Toilets set to close and new car park charges loom in council savings programme
Public toilets are likely to close, charges are to be brought in at free car parks and a city centre art gallery, and the number of council meetings could be cut by 40 per cent in a new round of local government savings in Bath.
Bath and North East Somerset Council is expecting to make £30 million of savings over the next three years, with nearly a third of this involving frontline services.
Up to 200 jobs are also likely to go as the council reels from a 28 per cent reduction in Government funding and the spiralling cost of services for older people and problem families.
B&NES is looking at the potential of:
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* closing 15 out of the area’s 29 public toilets, saving £120,000 in the year 2014/15, and, according to the council, allowing greater investment in the remaining ones.
* axing bank holiday rubbish collections
* bringing in charges at the Victoria Art Gallery next year, in a move that, with other changes, would generate £50,000 a year
* stopping some pest control services, and reducing spending on environmental health checks such as food safety inspections by up to £263,000
* transferring the day to day running of allotments to the voluntary sector
* bringing in parking charges at shoppers’ car parks in Larkhall and other areas of B&NES which are currently free, generating £300,000 a year
* reducing the number of mobile libraries from two to one
* putting up garden waste collection fees
* reducing spending on Christmas lights by £11,000, and on tourism marketing activities by £200,000 a year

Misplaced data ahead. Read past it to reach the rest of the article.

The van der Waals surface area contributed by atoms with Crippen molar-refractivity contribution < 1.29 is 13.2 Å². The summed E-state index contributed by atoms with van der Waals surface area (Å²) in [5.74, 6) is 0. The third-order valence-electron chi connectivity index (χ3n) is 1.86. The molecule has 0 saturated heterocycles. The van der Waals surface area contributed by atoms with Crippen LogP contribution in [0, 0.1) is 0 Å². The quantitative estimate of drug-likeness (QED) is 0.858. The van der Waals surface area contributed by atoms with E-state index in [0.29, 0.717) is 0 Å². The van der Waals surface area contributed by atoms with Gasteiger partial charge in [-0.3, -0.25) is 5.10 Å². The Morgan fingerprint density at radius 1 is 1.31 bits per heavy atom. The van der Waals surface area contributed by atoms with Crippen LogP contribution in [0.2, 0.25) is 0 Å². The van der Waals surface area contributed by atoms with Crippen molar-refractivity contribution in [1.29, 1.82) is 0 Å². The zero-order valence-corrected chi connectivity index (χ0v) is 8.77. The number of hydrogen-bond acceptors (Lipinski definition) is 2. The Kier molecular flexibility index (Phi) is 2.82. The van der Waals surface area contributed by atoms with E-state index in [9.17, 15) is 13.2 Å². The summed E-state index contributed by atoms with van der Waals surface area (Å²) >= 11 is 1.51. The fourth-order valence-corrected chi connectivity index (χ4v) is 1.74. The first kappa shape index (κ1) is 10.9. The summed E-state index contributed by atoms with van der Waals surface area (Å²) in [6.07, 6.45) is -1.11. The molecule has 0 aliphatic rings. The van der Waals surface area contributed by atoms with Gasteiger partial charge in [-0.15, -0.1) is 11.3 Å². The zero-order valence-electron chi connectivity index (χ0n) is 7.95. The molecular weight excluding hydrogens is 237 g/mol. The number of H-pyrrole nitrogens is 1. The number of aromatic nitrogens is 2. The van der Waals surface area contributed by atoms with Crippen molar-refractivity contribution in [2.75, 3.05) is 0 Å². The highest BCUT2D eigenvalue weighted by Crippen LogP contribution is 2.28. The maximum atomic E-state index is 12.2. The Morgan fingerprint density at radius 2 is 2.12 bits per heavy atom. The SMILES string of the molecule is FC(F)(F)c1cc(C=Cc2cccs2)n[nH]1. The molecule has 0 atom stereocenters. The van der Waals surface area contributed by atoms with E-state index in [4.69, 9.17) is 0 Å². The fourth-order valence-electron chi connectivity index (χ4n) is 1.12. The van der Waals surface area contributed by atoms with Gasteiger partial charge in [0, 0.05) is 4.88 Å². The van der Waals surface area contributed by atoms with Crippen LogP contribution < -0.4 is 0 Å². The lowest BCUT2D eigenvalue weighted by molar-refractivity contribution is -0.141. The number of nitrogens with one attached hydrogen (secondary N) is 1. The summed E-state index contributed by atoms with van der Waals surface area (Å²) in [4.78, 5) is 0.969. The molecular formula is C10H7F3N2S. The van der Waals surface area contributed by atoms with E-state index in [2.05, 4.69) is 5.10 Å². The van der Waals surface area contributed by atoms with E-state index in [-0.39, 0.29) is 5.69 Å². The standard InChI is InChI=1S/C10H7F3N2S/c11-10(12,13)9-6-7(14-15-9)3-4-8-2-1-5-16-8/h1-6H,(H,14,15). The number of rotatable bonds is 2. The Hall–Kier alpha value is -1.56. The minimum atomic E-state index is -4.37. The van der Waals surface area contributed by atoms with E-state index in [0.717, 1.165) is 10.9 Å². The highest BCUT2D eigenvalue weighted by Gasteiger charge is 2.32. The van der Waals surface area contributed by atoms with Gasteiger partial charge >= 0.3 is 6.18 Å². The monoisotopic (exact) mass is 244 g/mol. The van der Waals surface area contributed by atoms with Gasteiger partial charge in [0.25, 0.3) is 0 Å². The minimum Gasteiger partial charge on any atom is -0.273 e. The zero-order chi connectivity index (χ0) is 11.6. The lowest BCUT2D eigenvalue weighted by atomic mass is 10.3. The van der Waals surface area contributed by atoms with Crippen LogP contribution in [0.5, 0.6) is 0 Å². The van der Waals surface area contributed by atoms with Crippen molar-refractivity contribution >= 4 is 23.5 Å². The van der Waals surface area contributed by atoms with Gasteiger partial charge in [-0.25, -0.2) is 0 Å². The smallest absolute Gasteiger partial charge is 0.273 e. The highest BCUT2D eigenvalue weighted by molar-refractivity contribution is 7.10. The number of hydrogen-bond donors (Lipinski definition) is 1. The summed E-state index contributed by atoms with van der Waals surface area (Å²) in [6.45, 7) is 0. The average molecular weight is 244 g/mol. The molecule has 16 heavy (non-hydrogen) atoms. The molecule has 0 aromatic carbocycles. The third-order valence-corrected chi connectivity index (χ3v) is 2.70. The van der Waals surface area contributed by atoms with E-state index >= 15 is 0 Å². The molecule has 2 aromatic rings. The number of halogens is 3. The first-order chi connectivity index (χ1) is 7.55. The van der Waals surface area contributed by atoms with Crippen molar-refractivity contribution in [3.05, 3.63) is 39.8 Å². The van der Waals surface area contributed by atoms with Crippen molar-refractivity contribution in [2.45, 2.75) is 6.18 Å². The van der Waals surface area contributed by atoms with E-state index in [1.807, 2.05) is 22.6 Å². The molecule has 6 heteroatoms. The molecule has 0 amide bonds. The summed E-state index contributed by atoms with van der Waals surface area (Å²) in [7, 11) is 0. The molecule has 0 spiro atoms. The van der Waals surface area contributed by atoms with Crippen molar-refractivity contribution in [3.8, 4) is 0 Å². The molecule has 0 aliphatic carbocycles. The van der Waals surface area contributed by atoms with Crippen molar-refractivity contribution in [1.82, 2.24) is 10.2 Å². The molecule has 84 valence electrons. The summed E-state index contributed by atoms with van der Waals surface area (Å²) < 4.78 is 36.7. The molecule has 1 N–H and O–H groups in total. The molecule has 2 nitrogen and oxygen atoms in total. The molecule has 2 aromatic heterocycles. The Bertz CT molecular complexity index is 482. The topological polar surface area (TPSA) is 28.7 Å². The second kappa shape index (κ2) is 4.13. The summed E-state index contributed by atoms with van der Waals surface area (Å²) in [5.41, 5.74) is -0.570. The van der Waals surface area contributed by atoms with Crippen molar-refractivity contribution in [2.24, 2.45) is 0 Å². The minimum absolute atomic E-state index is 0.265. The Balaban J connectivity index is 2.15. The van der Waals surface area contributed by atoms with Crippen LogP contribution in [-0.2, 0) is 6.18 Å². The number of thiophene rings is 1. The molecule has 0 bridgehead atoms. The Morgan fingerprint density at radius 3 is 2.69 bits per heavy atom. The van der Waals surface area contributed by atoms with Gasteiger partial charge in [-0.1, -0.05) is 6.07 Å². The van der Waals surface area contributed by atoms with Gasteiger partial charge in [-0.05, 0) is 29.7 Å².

* cutting the number of council meetings by 40 per cent, saving £107,000 a year, with the number of full council meetings reduced from seven a year to four, and the number of watchdog scrutiny panel meetings slashed from 40 to 12.
* axing the production of plants at the council’s in-house horticultural nursery at Royal Victoria Park.
The authority - which spends around £230 million a year - is also mooting a voluntary tourism levy, which it says could bring in £500,000 a year, and which it stresses would be introduced only after “widespread consultation”.
Among the pressures on its purse strings is an astonishing statistic - that 220 families cost the council and other public sector agencies such as the police and NHS between £250,000 and £300,000 each because of their complex social care needs, adding up to a total bill of up to £66 million. The council says: “Joining up services between agencies supporting such families is becoming a national and local priority.”
The council says: “In light of rising demand for our services, higher costs, and public expenditure cuts that are unparalleled since the Second World War, the council is making financial efficiencies in the way in which day-to-day services are run to help protect priority frontline services as much as we can. The council is very clear that it looks first at doing things differently before considering frontline service reductions.”
B&NES says its priorities in deciding on possible cutbacks have been to keep bills as low as possible, to invest in the future with projects to promote new jobs, homes, and opportunities for local people, and to protect frontline services as much as it can.
It has stressed that programmes such as the expansion of park and ride services, new road schemes such as taking through traffic out of Widcombe, and the restoration of Victoria Bridge will still go ahead.
There are also no plans to cut street cleaning, and existing car park charges will be frozen.
B&NES said it had already saved millions of pounds on back office efficiencies, such as better use of IT and its website, and bringing services together at its one-stop shops, and was looking to make even more money out of its commercial estate of leased shops and offices. It says it is confident that most of the job savings can be made without compulsory redundancies.
Opposition Conservatives say the Lib Dem-run authority does not have a proper three-year plan, and is making optimistic assumptions about inflation.
The ideas will be discussed by scrutiny panels before going to the council’s ruling cabinet and then to a final budget-setting meeting on February 19.
People can express their views on the budget options via www.bathnes.gov.uk/budgetview or write to B&NES at Resources Team, 3rd Floor, Guildhall, Bath, BA1 5AW.